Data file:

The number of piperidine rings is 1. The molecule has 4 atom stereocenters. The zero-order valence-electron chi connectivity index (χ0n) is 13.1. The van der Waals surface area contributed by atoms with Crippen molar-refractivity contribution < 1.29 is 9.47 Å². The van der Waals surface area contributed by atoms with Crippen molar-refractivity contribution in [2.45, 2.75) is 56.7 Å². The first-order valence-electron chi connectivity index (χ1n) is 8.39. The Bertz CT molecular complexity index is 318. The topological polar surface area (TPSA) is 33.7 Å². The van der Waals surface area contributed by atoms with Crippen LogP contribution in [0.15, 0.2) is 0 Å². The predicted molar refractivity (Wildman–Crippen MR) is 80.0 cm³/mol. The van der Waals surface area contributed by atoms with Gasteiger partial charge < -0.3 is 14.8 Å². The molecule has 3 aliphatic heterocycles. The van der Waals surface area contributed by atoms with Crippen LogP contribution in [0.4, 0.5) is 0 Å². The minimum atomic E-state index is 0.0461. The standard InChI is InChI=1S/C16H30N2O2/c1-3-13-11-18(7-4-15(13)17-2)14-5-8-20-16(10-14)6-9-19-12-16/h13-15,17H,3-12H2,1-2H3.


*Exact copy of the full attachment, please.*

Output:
The number of piperidine rings is 1. The molecule has 4 atom stereocenters. The zero-order valence-electron chi connectivity index (χ0n) is 13.1. The van der Waals surface area contributed by atoms with Crippen molar-refractivity contribution < 1.29 is 9.47 Å². The van der Waals surface area contributed by atoms with Crippen molar-refractivity contribution in [2.45, 2.75) is 56.7 Å². The first-order valence-electron chi connectivity index (χ1n) is 8.39. The Bertz CT molecular complexity index is 318. The topological polar surface area (TPSA) is 33.7 Å². The van der Waals surface area contributed by atoms with Crippen LogP contribution in [0.15, 0.2) is 0 Å². The predicted molar refractivity (Wildman–Crippen MR) is 80.0 cm³/mol. The van der Waals surface area contributed by atoms with Gasteiger partial charge < -0.3 is 14.8 Å². The molecule has 3 aliphatic heterocycles. The van der Waals surface area contributed by atoms with Crippen LogP contribution in [0.4, 0.5) is 0 Å². The minimum atomic E-state index is 0.0461. The standard InChI is InChI=1S/C16H30N2O2/c1-3-13-11-18(7-4-15(13)17-2)14-5-8-20-16(10-14)6-9-19-12-16/h13-15,17H,3-12H2,1-2H3.